This page covers the restorations of 1878 and 1980s and of the Church Bells.
Reading Mercury – Saturday 04 May 1878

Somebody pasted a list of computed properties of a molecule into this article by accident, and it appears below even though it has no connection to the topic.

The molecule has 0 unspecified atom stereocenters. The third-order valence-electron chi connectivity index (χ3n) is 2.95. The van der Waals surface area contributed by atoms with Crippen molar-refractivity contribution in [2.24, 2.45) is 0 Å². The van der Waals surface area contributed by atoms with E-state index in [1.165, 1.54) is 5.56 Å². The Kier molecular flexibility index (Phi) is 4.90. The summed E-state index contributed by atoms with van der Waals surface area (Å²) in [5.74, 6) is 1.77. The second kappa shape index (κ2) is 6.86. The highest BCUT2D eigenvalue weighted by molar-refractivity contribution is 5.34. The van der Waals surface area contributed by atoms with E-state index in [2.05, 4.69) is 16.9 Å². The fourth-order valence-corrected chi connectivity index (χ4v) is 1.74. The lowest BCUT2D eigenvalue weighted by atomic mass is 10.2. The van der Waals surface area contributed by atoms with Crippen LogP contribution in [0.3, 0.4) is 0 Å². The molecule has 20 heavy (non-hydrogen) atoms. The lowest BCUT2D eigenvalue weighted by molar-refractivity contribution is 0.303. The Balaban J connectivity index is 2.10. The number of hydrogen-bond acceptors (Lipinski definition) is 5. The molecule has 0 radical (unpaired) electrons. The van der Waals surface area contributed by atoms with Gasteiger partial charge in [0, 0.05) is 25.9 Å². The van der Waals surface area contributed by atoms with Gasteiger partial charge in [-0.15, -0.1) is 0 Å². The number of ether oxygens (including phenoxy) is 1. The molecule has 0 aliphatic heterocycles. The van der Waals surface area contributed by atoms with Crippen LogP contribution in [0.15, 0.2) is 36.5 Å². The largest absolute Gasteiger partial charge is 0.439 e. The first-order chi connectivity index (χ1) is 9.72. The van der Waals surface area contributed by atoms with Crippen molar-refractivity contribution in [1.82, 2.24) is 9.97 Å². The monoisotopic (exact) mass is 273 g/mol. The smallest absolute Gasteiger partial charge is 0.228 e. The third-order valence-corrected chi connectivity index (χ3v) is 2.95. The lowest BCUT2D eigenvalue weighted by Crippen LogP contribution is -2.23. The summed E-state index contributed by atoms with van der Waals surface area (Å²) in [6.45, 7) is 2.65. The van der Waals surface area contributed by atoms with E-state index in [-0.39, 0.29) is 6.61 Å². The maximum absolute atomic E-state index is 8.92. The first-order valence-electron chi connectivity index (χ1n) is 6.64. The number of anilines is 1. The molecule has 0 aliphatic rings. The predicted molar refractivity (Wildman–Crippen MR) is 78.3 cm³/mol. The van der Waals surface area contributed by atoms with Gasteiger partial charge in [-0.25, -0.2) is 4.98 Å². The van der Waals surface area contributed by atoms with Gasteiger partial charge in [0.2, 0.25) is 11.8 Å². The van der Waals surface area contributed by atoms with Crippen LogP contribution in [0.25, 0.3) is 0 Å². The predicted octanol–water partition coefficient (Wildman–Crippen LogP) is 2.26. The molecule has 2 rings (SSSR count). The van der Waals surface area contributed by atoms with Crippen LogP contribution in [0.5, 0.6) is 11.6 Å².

THE RE-OPENING OF CHARNEY CHURCH. To the long list of churches in this diocese which have of late been restored may now be added that of Charney. When the Rev. J. Whitehurst was appointed to the curacy some fifteen months ago he found the building in the most dilapidated state, and the congregations small. With the greatest earnestness he at once set about the work of restoration. Whilst the funds were being raised, the zeal of Mr. Whitehurst’s ministrations soon attracted very many of the lower orders to attend regularly the services of their church. In the restoration he was ably supported in the collection of funds by Mr. Charles Beesley, Mr. James Beesley, and Mr. W. M. Tagg, the principal parishioners, who contributed largely, together with Mr. Whitehurst himself, the Rev. O. Jenkins (who bears the cost of restoring the church), Mr. Pusey, Mr. Stevens, and others. On Friday, the 26th ult, the church was re-opened with all that rejoicing which usually attends the consummation of such work. The church is very ancient, apparently dating from the Norman period; the extreme narrowness of the nave compared with the length favours the theory. The Norman remains appear to be the south doorway the nave, and the elaborately carved head of the doorway now in the chancel. The church now consists of nave, chancel, and south aisle [sic – north aisle], and is in the perpendicular style; one window on the south side of the nave and one on the same side of the chancel are of the decorated period. The Norman doorhead in the chancel is supposed to have been in the north side of the nave, in the original Norman place, and may have been removed and placed in its present position at the time of adding the aisle, in the latter part of the 14th, or in the early part of the 15th, century. It was then made to form part of a “squint” from the aisle into the chancel, but must have been built up some time subsequently. There is nothing to indicate the date of this building-up; and until the restoration was begun there was nothing to indicate the existence of the “squint.” In the presence of the incumbent and architect the plaster work and some of the walling was knocked away, and the “squint” was then discovered. It is now opened out as it originally stood, and forms a most pleasing feature. The restoration included taking off part the roof of the nave and aisle, re-paving and adding new timbers, and entirely re-leading the roof. The chancel roof, which is entirely new, is of oak, and covered with stone slating. The new seats in the nave are of yellow pine and will be stained, whilst those in the chancel and the reading desk are of oak, all new. The nave and chancel are paved with tiles, the latter being encaustic. There was a very nude [sic – should this have been ‘nice’?] specimen of Jacobian work in the old screen, but so dilapidated was it, that it was thought well to remove it, and in its place to erect new one of oak in the perpendicular style, very beautifully carved by a London firm. A new warming apparatus has also been supplied, and works very satisfactorily. Mr. T. G. Collcutt, [could this in fact have been Mr T E Collcutt? see below] of 36, Bloomsbury-square, London, was the architect, and his plans and intentions have been faithfully carried out by the contractor Mr. Aldworth, of East Hanney, Wantage. The total cost of the works is £720. Such then is the restored church. The Ven. Archdeacon Pott (in the unavoidable absence of the Bishop) attended the opening ceremony. There was a large attendance of the neighbouring clergy, who, assembling at the parsonage, marched thence in procession with the choir (who wore surplices for the first time) to the Church, and on arriving at the gate, sang the hymn, “Onward Christian Soldiers”, they procceeded [sic] to their allotted seats. The sermon of the Ven. Archdeacon was in his usual eloquent style, and was founded on the 2nd verse of the 125th Psalm, ” The hills stand about Jerusalem; even so standeth the Lord round about His people from this time forth for evermore.” At two o’clock upwards of 50 ladies and gentlemen sat down to an excellent cold luncheon, provided by Mr. Emmens, of Abingdon, laid out in the schoolroom. The Rev. J. Whitehurst presided, and he was supported by the Ven. Archdeacon, Mrs. Whitehurst, the Rev. O. Jenkins (rector of Longworth and Charney), and Mr. J. Stevens, Q.C., Messrs. C. Busley [sic – Beesley?] and Tagg filling the vice-chairs. The chairman in appropriate terms, proposed the toast of “Church and Queen” which was heartily received. Mr. R. Pike gave the health of the Ven. Archdeacon, which was well received, and to which that gentlemen responded. Mr. Jackson gave the health of the subscribers and churchwardens, coupling with the former the name of Mr. Stevens, a landowner in the parish ; and with the latter Mr. Martin Tagg, both of whom suitably responded, as did also Mr. Busley [sic – Beesley?]. Mr. Tagg proposed the health of the Rev. O. Jenkins, who responded. The Chairman then gave the health ofthe Architect (Mr. Collcutt), who suitably replied. Mr. Wallis, in humourous terms gave ” The Ladies,” and called on the Rev. O. T. Reichel to respond for them. Both the manner in which the toast was given and responded to created much laughter. The party then dispersed, and the men who had been engaged in the work of restoration, took their places at the tables, and with the choir partook of the good things placed before them. At six o’clock evening service was held, when the Rev. E. P. Wellings (Vicar Stanford-in-the-Vale), preached the sermon. The church during each service was well filled, and the collections during the day amounted to upwards of £14.